Modern commodity switch fabric chips are amazingly capable, but their functionality is not infinite. In particular their parsing engines are generally fixed function, extracting information from the set of headers they were designed to process. Similarly the ability to modify packets is constrained to specifically designed in protocols, not an infinitely programmable rewrite engine.
Software defined networks are a wonderful thing, but development of an SDN agent to drive an existing ASIC does not suddenly make it capable of packet handling it wasn't already designed to do. At best, it might expose functions of which the hardware was always capable but had not been utilized by the older software. Yet even that is questionable: once a platform goes into production, the expertise necessary to thoroughly test and develop bug workarounds for ASIC functionality rapidly disperses to work on new designs. If part of the functionality isn't ready at introduction it is often removed from the documentation and retargeted as a feature of the next chip.
Decisions at the Edge
MPLS networks have an interesting philosophy: the switching elements at the core are conceptually simple, driven by a label stack prepended to the packet. Decisions are made at the edge of the network wherever possible. The core switches may have complex functionality dealing with fast reroutes or congestion management, but they avoid having to re-parse the payloads and make new forwarding decisions.
Ethernet switches have mostly not followed this philosophy, in fact we've essentially followed the opposite path. We've tended to design in features and capacity at the same time. Larger switch fabrics with more capacity also tend to have more features. Initially this happened because a chip with more ports required a larger silicon die to have room for all of the pins. Thus, there was more room for digital logic. Vendors have accentuated this in their marketing plans, omitting software support for features in "low end" edge switches even if they use the same chipset as the more featureful aggregation products.
This leaves software defined networking in a bit of a quandary. The MPLS model is simpler to reason about for large collections of switches, you don't have a combinatorial explosion of decision-making at each hop in the forwarding. Yet non-MPLS Ethernet switches have mostly not evolved in that way, and the edge switches don't have the capability to make all of the decisions for behaviors we might want.
Software Switches to the Rescue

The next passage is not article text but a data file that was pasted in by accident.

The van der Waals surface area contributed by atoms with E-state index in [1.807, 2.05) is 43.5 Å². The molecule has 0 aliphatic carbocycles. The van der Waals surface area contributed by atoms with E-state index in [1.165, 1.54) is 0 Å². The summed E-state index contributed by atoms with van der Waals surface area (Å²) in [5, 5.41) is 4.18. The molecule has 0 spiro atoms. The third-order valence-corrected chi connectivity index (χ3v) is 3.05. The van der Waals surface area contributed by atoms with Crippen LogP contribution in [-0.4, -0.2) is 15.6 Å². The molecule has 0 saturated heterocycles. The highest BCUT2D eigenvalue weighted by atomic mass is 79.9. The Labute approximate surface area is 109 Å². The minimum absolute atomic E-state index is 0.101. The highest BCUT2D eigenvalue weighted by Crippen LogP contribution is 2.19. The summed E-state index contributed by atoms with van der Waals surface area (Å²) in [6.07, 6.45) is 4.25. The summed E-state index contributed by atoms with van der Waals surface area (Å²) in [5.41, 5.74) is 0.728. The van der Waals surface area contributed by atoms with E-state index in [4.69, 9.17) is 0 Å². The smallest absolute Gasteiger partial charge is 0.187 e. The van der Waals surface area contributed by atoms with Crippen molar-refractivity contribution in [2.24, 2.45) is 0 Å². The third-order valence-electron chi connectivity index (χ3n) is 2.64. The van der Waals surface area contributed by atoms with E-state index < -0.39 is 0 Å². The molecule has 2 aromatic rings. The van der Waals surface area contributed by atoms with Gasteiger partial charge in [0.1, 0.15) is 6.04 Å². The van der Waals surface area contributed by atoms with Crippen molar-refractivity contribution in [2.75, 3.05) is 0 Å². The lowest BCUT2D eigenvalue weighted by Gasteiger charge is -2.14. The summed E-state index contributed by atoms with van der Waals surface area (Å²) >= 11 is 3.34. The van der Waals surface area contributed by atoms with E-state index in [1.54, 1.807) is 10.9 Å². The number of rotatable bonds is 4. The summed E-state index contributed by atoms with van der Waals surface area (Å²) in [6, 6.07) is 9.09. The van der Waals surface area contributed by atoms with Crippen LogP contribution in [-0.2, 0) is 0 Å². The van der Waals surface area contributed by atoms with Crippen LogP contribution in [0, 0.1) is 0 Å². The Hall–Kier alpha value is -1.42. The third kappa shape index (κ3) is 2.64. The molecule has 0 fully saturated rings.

A number of market segments have gradually moved to a model where the first network element to touch the packet is implemented mostly in software. This allows the hope of substantially increasing their capability. A few examples:
Wide Area Networks: WAN optimizers have become quite popular because they save money by reducing the amount of traffic sent over the WAN. These are mostly software products at this point, implementing protocol-specific compression and deduplication. Forthcoming 10 Gig products from Infineta appear to be the first products containing significant amounts of custom hardware.
Wifi Access Points: Traditional, thick APs as seen in the consumer and carrier-provided equipment market are a CPU with Ethernet and Wifi, forwarding packets in software.
Thin APs for Enterprise use as deployed by Aruba/Airespace/etc are rather different, the real forwarding happens in hardware back at a central controller.
Carrier Network Access Units: Like Wifi APs, access gear for DSL and DOCSIS networks is usually a CPU with the appropriate peripherals and forwards frames in software.
Enterprise: Just kidding, the Enterprise is still firmly in the "more hardware == more better" category. Most of the problems to be solved in Enterprise networking today deal with access control, security, and malware containment. Though CPU forwarding at the edge is one solution to that (attempted by ConSentry and Nevis, among others), the industry mostly settled on out of band approaches.
The Computer is the Network
The Sun Microsystems tagline through most of the 1980s was The Network is the Computer. At the time it referred to client-server computing like NFS and RPC, though the modern web has made this a reality for many people who spend most of their computing time with social and communication applications via the web. Its a shame that Sun itself didn't live to see the day.
We're now entering an era where the Computer is the Network. We don't want to depend upon the end-station itself to mark its packets appropriately, mainly due to security and malware considerations, but we want the flexibility of having software touch every packet. Market segments which provide that capability, like datacenters, WAN connections, and even service providers, are going to be a lot more interesting in the next several years.